Johnny Depp was photographed in full vampire costume on the set for Dark Shadows in the UK on Tuesday, in a getup which disgraces the original 1960s TV series.
Photos leaked showing Depp donning a fedora, cane and extremely white painted face looking more like Jack Nicholson in Batman or himself in Willy Wonka rather than the iconic Barnabas Collins played by Jonathan Frid.
Directed by Tim Burton, the upcoming Dark Shadows film seems promising, with a script by Seth Grahame-Smith and an all-star cast hand-selected by Burton. A longtime fan of the old series, Burton has promised since he revealed plans to remake the classic horror drama to update the franchise rather than change it. But this photograph of Depp as Barnabas has me wondering, is Burton going to put his Burton-like spin on my favorite television series?
Dark Shadows is Legendary
If you are a part of the Millennial Generation like me, ask your parents what Dark Shadows is and I guarantee you'll get the typical response: I loved that show! I used to run home from school to watch it every day at 4 p.m.! It was the Twilight of its time, but the first of its kind. (Thanks, Mom.)
The gothic soap opera created by Dan Curtis, which aired on ABC from 1966 to 1971, is centered around the Collins family and their various run-ins with the supernatural, werewolves, witches and vampires. The show stars Jonathan Frid as Barnabas Collins, a man turned vampire thanks to a vindictive witch Angelique Bouchard, originally played by Lara Parker.
The show has only gained popularity throughout the decades, is considered a cult classic and even has a convention that meets annually, alternating between New York City and Los Angeles.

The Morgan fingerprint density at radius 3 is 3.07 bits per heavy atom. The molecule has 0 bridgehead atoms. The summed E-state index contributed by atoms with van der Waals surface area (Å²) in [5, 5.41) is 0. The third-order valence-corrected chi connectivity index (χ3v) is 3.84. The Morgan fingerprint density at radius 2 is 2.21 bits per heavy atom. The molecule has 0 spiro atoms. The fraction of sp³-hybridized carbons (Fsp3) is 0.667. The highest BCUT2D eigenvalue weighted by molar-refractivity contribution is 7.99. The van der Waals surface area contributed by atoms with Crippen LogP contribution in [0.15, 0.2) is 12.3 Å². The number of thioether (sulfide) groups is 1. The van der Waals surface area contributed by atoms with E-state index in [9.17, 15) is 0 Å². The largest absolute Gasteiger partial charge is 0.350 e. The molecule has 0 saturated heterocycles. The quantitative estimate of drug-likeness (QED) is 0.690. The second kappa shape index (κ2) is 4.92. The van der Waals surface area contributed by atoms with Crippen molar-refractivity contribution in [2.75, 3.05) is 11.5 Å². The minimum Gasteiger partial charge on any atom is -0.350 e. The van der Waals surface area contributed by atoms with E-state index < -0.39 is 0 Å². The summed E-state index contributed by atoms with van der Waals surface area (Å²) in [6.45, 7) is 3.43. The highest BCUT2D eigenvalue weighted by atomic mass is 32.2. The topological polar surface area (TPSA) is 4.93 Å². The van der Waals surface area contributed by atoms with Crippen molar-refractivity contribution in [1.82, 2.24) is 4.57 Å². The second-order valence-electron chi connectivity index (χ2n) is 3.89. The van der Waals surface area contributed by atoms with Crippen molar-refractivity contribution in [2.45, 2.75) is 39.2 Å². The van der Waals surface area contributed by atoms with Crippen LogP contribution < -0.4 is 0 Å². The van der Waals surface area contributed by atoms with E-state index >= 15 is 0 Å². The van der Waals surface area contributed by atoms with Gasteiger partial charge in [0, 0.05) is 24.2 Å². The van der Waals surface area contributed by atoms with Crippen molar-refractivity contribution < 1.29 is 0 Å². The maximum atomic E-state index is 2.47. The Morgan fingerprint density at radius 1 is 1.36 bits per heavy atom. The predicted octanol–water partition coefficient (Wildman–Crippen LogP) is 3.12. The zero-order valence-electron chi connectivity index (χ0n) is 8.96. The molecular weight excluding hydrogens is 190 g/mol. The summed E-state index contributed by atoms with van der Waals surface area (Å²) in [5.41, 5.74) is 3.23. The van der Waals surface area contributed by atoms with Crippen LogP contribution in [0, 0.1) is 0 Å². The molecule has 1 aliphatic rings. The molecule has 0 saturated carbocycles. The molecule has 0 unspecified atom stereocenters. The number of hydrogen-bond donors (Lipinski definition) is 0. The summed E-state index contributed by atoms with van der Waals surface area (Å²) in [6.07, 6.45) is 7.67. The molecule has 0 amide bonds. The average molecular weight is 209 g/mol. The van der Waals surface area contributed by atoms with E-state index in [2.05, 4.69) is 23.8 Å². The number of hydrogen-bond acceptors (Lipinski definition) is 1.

Dark Shadows, The Remake
The film, set to be released in 2012, is currently in production in the UK. Not much has been disclosed about the film aside from the cast, which includes Helena Bonham Carter (Mrs. Tim Burton), Chloe Moretz, Eva Green and Michelle Pfeiffer.
The official film synopsis from Warner Bros. Pictures reads:
In the year 1752, Joshua and Naomi Collins, with young son Barnabas, set sail from Liverpool, England, to start a new life in America. But even an ocean was not enough to escape the mysterious curse that has plagued their family. Two decades pass and Barnabas (Johnny Depp) has the world at his feet -- or at least the town of Collinsport, Maine. The master of Collinwood Manor, Barnabas is rich, powerful and an inveterate playboy ... until he makes the grave mistake of breaking the heart of Angelique Bouchard (Eva Green). A witch, in every sense of the word, Angelique dooms him to a fate worse than death: turning him into a vampire, and then burying him alive.
Two centuries later, Barnabas is inadvertently freed from his tomb and emerges into the very changed world of 1972. He returns to Collinwood Manor to find that his once-grand estate has fallen into ruin. The dysfunctional remnants of the Collins family have fared little better, each harboring their own dark secrets. Matriarch Elizabeth Collins Stoddard (Michelle Pfeiffer) has called upon live-in psychiatrist, Dr. Julia Hoffman (Helena Bonham Carter), to help with her family troubles.
While the series originated in black-and-white before color was added in 1967, Frid always resembled a vampire without the obvious makeup. He was strange and terrifying in a natural way. After all, Barnabas Collins' character resided with regular people with his vampire status undetected, which resulted in him appearing normal, yet dark and mysterious.
Since Burton and Depp have both admitted to being big fans of the original Dark Shadows series, I cannot imagine how Burton did not preserve the original look of Barnabas Collins in the remake. Burton has made public statements about the extensive research he has done in order to remake the gothic drama classic. I'm not sure this is the ethereal tone he spoke about during an interview at the Los Angeles County Museum of Art.
It's a funny tone, and that's part of what the vibe of the show is, and there's something about it that we want to get, Burton said at the LACMA, denying reports that it would be in 3D, which would be another offense in itself.
Has Burton, instead, shifted gears to make Dark Shadows reminiscent of his Willy Wonka remake?
I think I'll stick to the original series.